During the fifty-year timespan covered by this study, science fiction has changed from a so-called white man’s genre into a drastically more diverse one. This study traces that change from the 1960s to the 2010s by a series of case studies from science fiction authors Samuel Delany, Octavia Butler, Nalo Hopkinson, Nnedi Okorafor, and Violet Allen, and critical interpretations of their work. The thematic focus of this study is on one of the most essential tropes of science fiction: the alien encounter. I discuss how the authors have used the genre to construct, negotiate, and deconstruct identity, difference, and otherness in novels and short stories depicting human-alien contact, and how their works reflect and spur change in the genre conventions of science fiction. I demonstrate how each generation of writers has—within their own contexts and to an extent influenced by those—consciously aimed at transforming or subverting science fiction to allow for more diversity, more writers and characters from different backgrounds, and more variety of themes. In order to provide a wider view of the change, this thesis also discusses other forces that are at play when a genre is changing, using Gary Westfahl’s model of unknowingly shared authority. Science fiction is often commended as the literature of change. Yet, when Samuel R. Delany started his career in the 1960s, the inclusion of a black protagonist could even prevent a story from getting published in a science fiction magazine. Since issues like race and racism could not be openly discussed, they were instead often dealt with under the guise of metaphors, such as the alien encounter. As times and the genre changed, race has gradually become a more visible motif in science fiction by black authors, and the role of the alien other has changed as well. As these changes have become the acknowledged reality in the genre, writers of the new generation boldly write science fiction that is diverse in content and—as a sign of an emergent sense of membership in and ownership of the genre—also more openly critical of the genre’s conventions. The literary analyses in this thesis are based on the rhetorical theory of narrative, an approach that understands narrative as communication from the author to the audience, an act of “somebody telling somebody else on some occasion for some purpose that something happened” (Phelan, Narrative 218). As the theory has mainly been used to analyze mainstream literature, this thesis also draws conclusions on the suitability of rhetorical poetics for studying genre fiction, arguing that some of the concepts, such as unreliability, double audience, and genre, may need to be adjusted in order to accommodate the idiosyncratic features of genre literature and the questions of identity politics. In the end, there emerges a tale of the opposing forces of inclusion and prejudice, subversion and tradition. Whereas the genre these writers have chosen to write in may be said to have to some extent limited and thwarted their writing and the themes and motifs available during the first decades, today black science fiction authors are consciously changing and subverting the genre into something more inclusive, which does not flinch in the face of diversity but lives up to the potential of the genre as literature of change and possibility.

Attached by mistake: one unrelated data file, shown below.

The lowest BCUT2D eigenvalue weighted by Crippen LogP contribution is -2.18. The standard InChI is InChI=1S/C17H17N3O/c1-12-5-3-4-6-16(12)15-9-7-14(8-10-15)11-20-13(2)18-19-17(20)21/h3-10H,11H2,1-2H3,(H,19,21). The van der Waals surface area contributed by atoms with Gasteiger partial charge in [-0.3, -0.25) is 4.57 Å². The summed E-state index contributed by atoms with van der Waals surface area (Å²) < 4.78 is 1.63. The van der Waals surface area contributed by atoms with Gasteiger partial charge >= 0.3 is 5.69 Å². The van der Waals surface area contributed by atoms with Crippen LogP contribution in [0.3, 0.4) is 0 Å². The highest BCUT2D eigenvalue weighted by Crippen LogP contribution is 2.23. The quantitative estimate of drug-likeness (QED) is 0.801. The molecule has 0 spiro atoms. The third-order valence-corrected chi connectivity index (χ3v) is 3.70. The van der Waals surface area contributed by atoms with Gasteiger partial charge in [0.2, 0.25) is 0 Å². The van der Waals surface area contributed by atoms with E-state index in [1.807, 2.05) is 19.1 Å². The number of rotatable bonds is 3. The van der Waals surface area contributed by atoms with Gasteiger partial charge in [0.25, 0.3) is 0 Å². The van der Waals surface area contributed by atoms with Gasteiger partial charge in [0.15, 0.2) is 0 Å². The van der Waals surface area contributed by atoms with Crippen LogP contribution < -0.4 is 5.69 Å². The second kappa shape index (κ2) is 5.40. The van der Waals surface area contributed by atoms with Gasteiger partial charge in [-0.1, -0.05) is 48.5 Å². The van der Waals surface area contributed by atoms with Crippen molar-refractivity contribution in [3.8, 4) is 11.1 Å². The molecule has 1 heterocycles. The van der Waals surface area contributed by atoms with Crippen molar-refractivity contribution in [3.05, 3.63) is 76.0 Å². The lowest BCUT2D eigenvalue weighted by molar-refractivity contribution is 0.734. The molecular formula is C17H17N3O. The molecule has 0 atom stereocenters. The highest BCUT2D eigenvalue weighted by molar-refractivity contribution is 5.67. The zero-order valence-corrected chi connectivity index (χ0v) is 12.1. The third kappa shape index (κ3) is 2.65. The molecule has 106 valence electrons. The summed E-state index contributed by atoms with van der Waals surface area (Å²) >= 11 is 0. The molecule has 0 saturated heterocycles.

• Raunamaa, Jaakko (Helsingin yliopisto, 2021)